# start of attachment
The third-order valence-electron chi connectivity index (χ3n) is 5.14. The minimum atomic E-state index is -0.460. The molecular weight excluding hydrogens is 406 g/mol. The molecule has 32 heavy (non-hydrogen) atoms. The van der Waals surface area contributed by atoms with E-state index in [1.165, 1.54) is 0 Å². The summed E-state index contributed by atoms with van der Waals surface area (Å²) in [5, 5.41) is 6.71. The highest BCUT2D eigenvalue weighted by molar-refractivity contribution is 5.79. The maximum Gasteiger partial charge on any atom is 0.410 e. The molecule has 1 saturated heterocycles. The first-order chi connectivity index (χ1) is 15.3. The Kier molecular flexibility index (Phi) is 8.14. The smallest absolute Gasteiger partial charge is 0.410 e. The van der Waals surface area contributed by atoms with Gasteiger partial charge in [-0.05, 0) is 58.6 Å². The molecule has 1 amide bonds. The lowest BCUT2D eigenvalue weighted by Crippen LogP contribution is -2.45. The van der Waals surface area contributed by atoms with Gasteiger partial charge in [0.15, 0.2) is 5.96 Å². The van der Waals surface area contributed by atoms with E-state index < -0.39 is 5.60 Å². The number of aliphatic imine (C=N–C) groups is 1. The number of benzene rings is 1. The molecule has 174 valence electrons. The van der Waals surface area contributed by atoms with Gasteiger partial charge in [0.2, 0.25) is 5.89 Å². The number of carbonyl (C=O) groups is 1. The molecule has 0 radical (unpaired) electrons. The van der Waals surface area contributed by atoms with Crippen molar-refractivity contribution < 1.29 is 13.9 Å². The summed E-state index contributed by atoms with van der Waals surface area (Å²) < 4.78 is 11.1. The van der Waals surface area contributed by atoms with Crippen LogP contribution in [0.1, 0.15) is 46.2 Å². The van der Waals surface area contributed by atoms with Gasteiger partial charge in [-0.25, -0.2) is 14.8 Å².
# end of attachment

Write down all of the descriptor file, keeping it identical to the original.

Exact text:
The third-order valence-electron chi connectivity index (χ3n) is 5.14. The minimum atomic E-state index is -0.460. The molecular weight excluding hydrogens is 406 g/mol. The molecule has 32 heavy (non-hydrogen) atoms. The van der Waals surface area contributed by atoms with E-state index in [1.165, 1.54) is 0 Å². The summed E-state index contributed by atoms with van der Waals surface area (Å²) in [5, 5.41) is 6.71. The highest BCUT2D eigenvalue weighted by molar-refractivity contribution is 5.79. The maximum Gasteiger partial charge on any atom is 0.410 e. The molecule has 1 saturated heterocycles. The first-order chi connectivity index (χ1) is 15.3. The Kier molecular flexibility index (Phi) is 8.14. The smallest absolute Gasteiger partial charge is 0.410 e. The van der Waals surface area contributed by atoms with Gasteiger partial charge in [-0.05, 0) is 58.6 Å². The molecule has 1 amide bonds. The lowest BCUT2D eigenvalue weighted by Crippen LogP contribution is -2.45. The van der Waals surface area contributed by atoms with Gasteiger partial charge in [0.15, 0.2) is 5.96 Å². The van der Waals surface area contributed by atoms with E-state index < -0.39 is 5.60 Å². The number of aliphatic imine (C=N–C) groups is 1. The number of benzene rings is 1. The molecule has 174 valence electrons. The van der Waals surface area contributed by atoms with Gasteiger partial charge in [0.2, 0.25) is 5.89 Å². The number of carbonyl (C=O) groups is 1. The molecule has 0 radical (unpaired) electrons. The van der Waals surface area contributed by atoms with Crippen molar-refractivity contribution < 1.29 is 13.9 Å². The summed E-state index contributed by atoms with van der Waals surface area (Å²) < 4.78 is 11.1. The van der Waals surface area contributed by atoms with Crippen LogP contribution in [0.1, 0.15) is 46.2 Å². The van der Waals surface area contributed by atoms with Gasteiger partial charge in [-0.25, -0.2) is 14.8 Å².